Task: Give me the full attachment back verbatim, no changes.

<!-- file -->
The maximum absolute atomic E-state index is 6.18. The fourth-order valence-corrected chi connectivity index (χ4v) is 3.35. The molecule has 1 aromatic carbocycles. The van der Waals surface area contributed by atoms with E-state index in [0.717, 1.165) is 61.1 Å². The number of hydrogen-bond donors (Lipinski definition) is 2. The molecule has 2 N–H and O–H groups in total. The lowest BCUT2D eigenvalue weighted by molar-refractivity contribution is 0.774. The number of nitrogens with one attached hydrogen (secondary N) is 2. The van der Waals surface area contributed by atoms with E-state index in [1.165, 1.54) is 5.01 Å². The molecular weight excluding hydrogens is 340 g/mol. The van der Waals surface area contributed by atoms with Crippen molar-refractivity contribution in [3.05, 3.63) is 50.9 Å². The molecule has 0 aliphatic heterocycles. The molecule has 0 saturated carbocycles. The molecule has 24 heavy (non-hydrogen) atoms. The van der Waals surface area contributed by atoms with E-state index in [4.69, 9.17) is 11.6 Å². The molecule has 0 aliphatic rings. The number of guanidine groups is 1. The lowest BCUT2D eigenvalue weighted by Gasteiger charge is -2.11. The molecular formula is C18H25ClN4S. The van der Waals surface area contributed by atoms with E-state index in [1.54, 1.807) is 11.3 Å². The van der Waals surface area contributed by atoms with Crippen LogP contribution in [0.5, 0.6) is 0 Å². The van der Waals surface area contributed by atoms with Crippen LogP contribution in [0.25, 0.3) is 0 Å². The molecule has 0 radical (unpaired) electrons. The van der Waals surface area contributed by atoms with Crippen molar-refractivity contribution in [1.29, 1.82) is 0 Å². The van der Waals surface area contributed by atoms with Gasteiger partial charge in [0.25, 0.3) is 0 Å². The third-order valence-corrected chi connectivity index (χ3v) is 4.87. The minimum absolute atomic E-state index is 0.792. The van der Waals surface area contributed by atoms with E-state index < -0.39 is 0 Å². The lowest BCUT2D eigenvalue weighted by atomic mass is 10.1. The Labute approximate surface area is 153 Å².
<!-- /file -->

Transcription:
The maximum absolute atomic E-state index is 6.18. The fourth-order valence-corrected chi connectivity index (χ4v) is 3.35. The molecule has 1 aromatic carbocycles. The van der Waals surface area contributed by atoms with E-state index in [0.717, 1.165) is 61.1 Å². The number of hydrogen-bond donors (Lipinski definition) is 2. The molecule has 2 N–H and O–H groups in total. The lowest BCUT2D eigenvalue weighted by molar-refractivity contribution is 0.774. The number of nitrogens with one attached hydrogen (secondary N) is 2. The van der Waals surface area contributed by atoms with E-state index in [1.165, 1.54) is 5.01 Å². The molecular weight excluding hydrogens is 340 g/mol. The van der Waals surface area contributed by atoms with Crippen molar-refractivity contribution in [3.05, 3.63) is 50.9 Å². The molecule has 0 aliphatic heterocycles. The molecule has 0 saturated carbocycles. The molecule has 24 heavy (non-hydrogen) atoms. The van der Waals surface area contributed by atoms with E-state index in [4.69, 9.17) is 11.6 Å². The molecule has 0 aliphatic rings. The number of guanidine groups is 1. The lowest BCUT2D eigenvalue weighted by Gasteiger charge is -2.11. The molecular formula is C18H25ClN4S. The van der Waals surface area contributed by atoms with E-state index in [1.54, 1.807) is 11.3 Å². The van der Waals surface area contributed by atoms with Crippen LogP contribution in [0.5, 0.6) is 0 Å². The van der Waals surface area contributed by atoms with Crippen LogP contribution in [0.25, 0.3) is 0 Å². The molecule has 0 radical (unpaired) electrons. The van der Waals surface area contributed by atoms with Crippen molar-refractivity contribution in [1.29, 1.82) is 0 Å². The van der Waals surface area contributed by atoms with Gasteiger partial charge in [0.25, 0.3) is 0 Å². The third-order valence-corrected chi connectivity index (χ3v) is 4.87. The minimum absolute atomic E-state index is 0.792. The van der Waals surface area contributed by atoms with E-state index < -0.39 is 0 Å². The lowest BCUT2D eigenvalue weighted by atomic mass is 10.1. The Labute approximate surface area is 153 Å².